Mostar Sevdah Reunion is a project that, despite all the struggles, continues its mission which started in the now distant 1998 (founded by the producer Dragi Šestić), and the mission is to present sevdah, an autochthonous musical expression of this area and an important element of our culture, as well as our exquisite artists, to the whole world.
These fellows have been digging out jewels from a devastated land and putting them onto the international map of musical treasures, extending a hand to both unfairly and unfortunately underrepresented talented people, and they have been bringing them out to the spotlights of the worldwide stages, showing and proving to the world that we are special by beauty as well, earning ovations and sighs for the gift of this country and this land from those who do not know us. It has been my great honor to be a tiny part of this project.
SEVDAH IS ORIGINALLY AN ARABIC WORD THAT PENETRATED INTO BOSNIAN THROUGH TURKISH
This word points to dark passion, irrational exuberance and also to love. The songs of the unique sevdalinka musical formation were brought to the world by a tragic coincidence after the bloody break-up of Yugoslavia, when the last living masters of the genre formed the band Mostar Sevdah Reunion.
After many MSR’s albums, this one has moved further on and raised the bar. It has brought the ampleness, better quality, new value. And it has brought awe, that in a small country such as Bosnia and Herzegovina and its geographically small, but truly great, town of Mostar, something like this can be made. The mystery of Bosnia and Herzegovina! Something that will find its place in the vaults for the world’s cultural heritage.
Almost all songs on the “Lady Sings the Balkan Blues” album corroborate that
They speak about loneliness, a girl that “lonely lies down and lonely gets up”, about growing old while waiting for the loved one, about “the first one that caught her eye”, unwanted arranged marriage, wishes and dreams… about deep love desire and longing. Some of them were already buried under the veil of time.
Those are predominantly Bosnian sevdalinkas and some songs that were written in the past century in the style of Bosnian sevdalinka, so the BBC’s name “Bosnian Blues” would be more than suitable to be used in the name of the album. However, the intention of the production is to express the cross-border nature of the genre, and a wider contribution to the development and representation of sevdah.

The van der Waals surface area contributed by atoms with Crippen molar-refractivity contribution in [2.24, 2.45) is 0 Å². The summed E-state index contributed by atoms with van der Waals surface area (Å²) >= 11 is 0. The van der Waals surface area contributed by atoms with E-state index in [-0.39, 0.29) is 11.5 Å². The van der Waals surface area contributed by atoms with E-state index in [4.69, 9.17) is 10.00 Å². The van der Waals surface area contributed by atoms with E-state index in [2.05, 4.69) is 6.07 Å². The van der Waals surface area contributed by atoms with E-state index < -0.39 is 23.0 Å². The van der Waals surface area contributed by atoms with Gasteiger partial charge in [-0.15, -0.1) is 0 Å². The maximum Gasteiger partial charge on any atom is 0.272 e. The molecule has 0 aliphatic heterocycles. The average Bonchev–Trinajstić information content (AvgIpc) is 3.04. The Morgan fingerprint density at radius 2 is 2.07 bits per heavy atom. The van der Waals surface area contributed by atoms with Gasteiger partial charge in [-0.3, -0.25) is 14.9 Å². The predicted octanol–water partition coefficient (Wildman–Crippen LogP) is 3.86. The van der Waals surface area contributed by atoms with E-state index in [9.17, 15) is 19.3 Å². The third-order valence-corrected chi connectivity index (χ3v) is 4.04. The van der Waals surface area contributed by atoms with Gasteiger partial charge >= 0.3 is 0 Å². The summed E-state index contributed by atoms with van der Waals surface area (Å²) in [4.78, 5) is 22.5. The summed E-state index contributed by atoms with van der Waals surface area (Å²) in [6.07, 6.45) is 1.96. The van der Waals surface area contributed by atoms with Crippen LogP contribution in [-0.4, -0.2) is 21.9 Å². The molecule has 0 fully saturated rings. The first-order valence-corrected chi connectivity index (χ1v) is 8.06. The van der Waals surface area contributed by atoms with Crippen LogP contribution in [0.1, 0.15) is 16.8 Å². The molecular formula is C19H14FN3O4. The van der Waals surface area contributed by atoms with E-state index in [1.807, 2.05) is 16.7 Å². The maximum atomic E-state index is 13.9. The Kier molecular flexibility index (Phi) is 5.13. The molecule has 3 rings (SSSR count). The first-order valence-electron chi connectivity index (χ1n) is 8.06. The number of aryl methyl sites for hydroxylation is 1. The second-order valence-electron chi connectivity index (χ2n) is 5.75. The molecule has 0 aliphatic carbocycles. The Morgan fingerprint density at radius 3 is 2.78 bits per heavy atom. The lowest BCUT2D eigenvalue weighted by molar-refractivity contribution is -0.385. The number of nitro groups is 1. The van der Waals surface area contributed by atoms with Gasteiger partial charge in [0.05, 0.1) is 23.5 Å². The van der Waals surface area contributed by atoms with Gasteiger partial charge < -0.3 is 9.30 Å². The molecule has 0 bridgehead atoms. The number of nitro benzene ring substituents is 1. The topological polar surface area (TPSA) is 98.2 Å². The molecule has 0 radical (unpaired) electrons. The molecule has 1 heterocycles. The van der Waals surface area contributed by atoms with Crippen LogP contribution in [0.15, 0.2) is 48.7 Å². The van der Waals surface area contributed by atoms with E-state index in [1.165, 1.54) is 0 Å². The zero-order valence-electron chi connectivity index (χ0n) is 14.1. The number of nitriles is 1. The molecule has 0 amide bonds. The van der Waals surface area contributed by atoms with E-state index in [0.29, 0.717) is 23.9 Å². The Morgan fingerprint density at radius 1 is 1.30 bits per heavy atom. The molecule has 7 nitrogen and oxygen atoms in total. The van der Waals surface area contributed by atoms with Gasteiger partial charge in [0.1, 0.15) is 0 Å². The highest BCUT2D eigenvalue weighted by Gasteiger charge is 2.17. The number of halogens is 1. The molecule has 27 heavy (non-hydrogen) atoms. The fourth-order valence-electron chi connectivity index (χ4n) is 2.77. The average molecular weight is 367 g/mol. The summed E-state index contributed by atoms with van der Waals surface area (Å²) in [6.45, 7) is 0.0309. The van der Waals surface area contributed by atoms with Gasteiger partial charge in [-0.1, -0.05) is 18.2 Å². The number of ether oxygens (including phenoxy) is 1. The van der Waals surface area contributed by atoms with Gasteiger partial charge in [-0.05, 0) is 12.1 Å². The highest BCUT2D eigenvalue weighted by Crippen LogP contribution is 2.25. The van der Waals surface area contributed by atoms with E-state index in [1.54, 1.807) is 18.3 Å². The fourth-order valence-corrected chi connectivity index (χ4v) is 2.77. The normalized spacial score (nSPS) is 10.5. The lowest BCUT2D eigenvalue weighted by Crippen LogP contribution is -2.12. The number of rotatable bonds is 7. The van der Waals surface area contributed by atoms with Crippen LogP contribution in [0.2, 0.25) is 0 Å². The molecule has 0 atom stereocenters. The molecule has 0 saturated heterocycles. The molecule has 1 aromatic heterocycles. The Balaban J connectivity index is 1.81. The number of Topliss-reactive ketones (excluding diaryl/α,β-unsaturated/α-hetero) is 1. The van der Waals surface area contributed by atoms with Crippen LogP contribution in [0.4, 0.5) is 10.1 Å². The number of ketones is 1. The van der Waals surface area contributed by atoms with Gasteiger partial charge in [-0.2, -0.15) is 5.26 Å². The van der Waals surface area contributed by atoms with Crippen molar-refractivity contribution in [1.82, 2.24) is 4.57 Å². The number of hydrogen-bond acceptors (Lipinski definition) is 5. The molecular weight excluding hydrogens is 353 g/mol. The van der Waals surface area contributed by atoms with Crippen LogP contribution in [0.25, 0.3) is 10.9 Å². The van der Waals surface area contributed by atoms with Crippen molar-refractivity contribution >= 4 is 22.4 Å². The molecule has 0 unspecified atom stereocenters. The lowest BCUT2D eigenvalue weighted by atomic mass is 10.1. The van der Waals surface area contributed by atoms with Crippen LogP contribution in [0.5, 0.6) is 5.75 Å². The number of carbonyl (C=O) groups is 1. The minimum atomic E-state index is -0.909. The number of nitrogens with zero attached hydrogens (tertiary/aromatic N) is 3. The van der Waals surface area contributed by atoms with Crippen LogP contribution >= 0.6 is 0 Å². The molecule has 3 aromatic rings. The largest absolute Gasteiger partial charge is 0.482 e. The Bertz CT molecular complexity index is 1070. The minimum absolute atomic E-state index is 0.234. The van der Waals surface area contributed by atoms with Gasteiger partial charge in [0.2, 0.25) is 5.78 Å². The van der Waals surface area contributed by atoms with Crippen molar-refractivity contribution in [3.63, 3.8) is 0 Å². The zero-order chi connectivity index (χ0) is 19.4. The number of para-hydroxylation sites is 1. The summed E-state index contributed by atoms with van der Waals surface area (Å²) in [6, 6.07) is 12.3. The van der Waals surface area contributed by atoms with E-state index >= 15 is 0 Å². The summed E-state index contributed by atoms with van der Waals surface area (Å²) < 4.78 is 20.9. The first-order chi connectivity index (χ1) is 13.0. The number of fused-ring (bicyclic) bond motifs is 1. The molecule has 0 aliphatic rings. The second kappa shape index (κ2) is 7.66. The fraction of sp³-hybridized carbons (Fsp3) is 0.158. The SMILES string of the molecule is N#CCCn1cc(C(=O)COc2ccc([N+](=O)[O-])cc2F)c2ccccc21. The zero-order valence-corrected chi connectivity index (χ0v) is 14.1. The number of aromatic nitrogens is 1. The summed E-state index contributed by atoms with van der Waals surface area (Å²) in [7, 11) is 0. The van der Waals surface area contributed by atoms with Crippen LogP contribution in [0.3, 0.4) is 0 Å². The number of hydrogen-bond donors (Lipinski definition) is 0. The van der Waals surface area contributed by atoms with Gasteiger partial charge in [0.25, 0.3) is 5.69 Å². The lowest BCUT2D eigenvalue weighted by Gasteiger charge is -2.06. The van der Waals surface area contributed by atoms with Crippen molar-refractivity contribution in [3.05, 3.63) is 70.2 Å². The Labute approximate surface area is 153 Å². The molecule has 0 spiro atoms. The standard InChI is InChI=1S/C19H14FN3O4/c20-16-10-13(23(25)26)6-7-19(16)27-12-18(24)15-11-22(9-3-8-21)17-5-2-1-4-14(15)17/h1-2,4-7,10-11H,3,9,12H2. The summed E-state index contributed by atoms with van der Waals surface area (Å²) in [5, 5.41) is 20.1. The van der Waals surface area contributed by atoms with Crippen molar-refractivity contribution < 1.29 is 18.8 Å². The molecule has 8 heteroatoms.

Thematically, we have a kara-sevdah album here, a certain sub-genre with the deepest emotions and a particularly demanding performance.
And who would be the “Lady” that brought this album to life with her voice? Antonija Batinić is a young lady from Kupres, a girl who became popular by singing rock, jazz and blues, and who has been performing with Mostar Sevdah Reunion in concerts throughout the region and the world. And she has left no one indifferent. Rock, jazz – and sevdah? As I said, misconceptions can only do harm. Antonija’s voice is such that she can deliver the most demanding kara-sevdah songs confidently, genuinely, and authentically.
KARA-SEVDAH IS A SUBGENRE OF SEVDALINKA
We are obliged to mention that the last song on the album is a new, authored song, recorded in memory of the late MSR singer and friend, Milutin Sretenović Sreta, with whom they were supposed to record a new album. The song “When the Music Ceases” probably can not be considered as sevdah, but it, indeed, carries the characteristics and spirit of sevdah, and it is a certain adornment to this album, with a special, unfortunately mournful symbolic.
The album “Lady Sings the Balkan Blues” was ranked number one on the World Music Charts Europe in February this year.
NMR (photo: press Mostah Sevdah Reunion)